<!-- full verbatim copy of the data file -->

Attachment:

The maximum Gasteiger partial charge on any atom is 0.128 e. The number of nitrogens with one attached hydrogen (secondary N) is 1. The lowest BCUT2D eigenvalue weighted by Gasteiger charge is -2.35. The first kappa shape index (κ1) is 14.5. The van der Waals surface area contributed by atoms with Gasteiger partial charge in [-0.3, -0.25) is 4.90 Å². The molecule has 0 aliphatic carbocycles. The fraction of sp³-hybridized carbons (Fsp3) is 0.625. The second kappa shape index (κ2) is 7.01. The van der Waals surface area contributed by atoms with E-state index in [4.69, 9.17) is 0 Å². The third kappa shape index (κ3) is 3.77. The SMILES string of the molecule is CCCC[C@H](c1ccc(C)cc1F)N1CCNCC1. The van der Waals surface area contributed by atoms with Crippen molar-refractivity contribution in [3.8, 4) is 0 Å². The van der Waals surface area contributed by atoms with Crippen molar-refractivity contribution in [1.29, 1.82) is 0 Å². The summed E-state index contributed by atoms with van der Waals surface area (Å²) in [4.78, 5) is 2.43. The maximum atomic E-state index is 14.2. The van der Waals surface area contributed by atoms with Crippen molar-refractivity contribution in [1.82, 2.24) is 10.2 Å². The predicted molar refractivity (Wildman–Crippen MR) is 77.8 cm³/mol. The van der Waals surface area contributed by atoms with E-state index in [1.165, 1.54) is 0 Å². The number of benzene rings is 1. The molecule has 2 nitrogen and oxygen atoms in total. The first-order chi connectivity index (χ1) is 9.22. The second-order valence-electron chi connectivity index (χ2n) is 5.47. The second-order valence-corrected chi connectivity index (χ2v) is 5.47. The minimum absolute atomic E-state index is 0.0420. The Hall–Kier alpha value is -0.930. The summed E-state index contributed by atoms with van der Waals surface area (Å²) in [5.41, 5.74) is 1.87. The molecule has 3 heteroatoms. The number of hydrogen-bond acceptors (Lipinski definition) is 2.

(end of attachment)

The maximum Gasteiger partial charge on any atom is 0.128 e. The number of nitrogens with one attached hydrogen (secondary N) is 1. The lowest BCUT2D eigenvalue weighted by Gasteiger charge is -2.35. The first kappa shape index (κ1) is 14.5. The van der Waals surface area contributed by atoms with Gasteiger partial charge in [-0.3, -0.25) is 4.90 Å². The molecule has 0 aliphatic carbocycles. The fraction of sp³-hybridized carbons (Fsp3) is 0.625. The second kappa shape index (κ2) is 7.01. The van der Waals surface area contributed by atoms with E-state index in [4.69, 9.17) is 0 Å². The third kappa shape index (κ3) is 3.77. The SMILES string of the molecule is CCCC[C@H](c1ccc(C)cc1F)N1CCNCC1. The van der Waals surface area contributed by atoms with Crippen molar-refractivity contribution in [3.8, 4) is 0 Å². The van der Waals surface area contributed by atoms with Crippen molar-refractivity contribution in [1.29, 1.82) is 0 Å². The summed E-state index contributed by atoms with van der Waals surface area (Å²) in [4.78, 5) is 2.43. The maximum atomic E-state index is 14.2. The van der Waals surface area contributed by atoms with Crippen molar-refractivity contribution in [1.82, 2.24) is 10.2 Å². The predicted molar refractivity (Wildman–Crippen MR) is 77.8 cm³/mol. The van der Waals surface area contributed by atoms with E-state index in [1.165, 1.54) is 0 Å². The number of benzene rings is 1. The molecule has 2 nitrogen and oxygen atoms in total. The first-order chi connectivity index (χ1) is 9.22. The second-order valence-electron chi connectivity index (χ2n) is 5.47. The second-order valence-corrected chi connectivity index (χ2v) is 5.47. The minimum absolute atomic E-state index is 0.0420. The Hall–Kier alpha value is -0.930. The summed E-state index contributed by atoms with van der Waals surface area (Å²) in [5.41, 5.74) is 1.87. The molecule has 3 heteroatoms. The number of hydrogen-bond acceptors (Lipinski definition) is 2.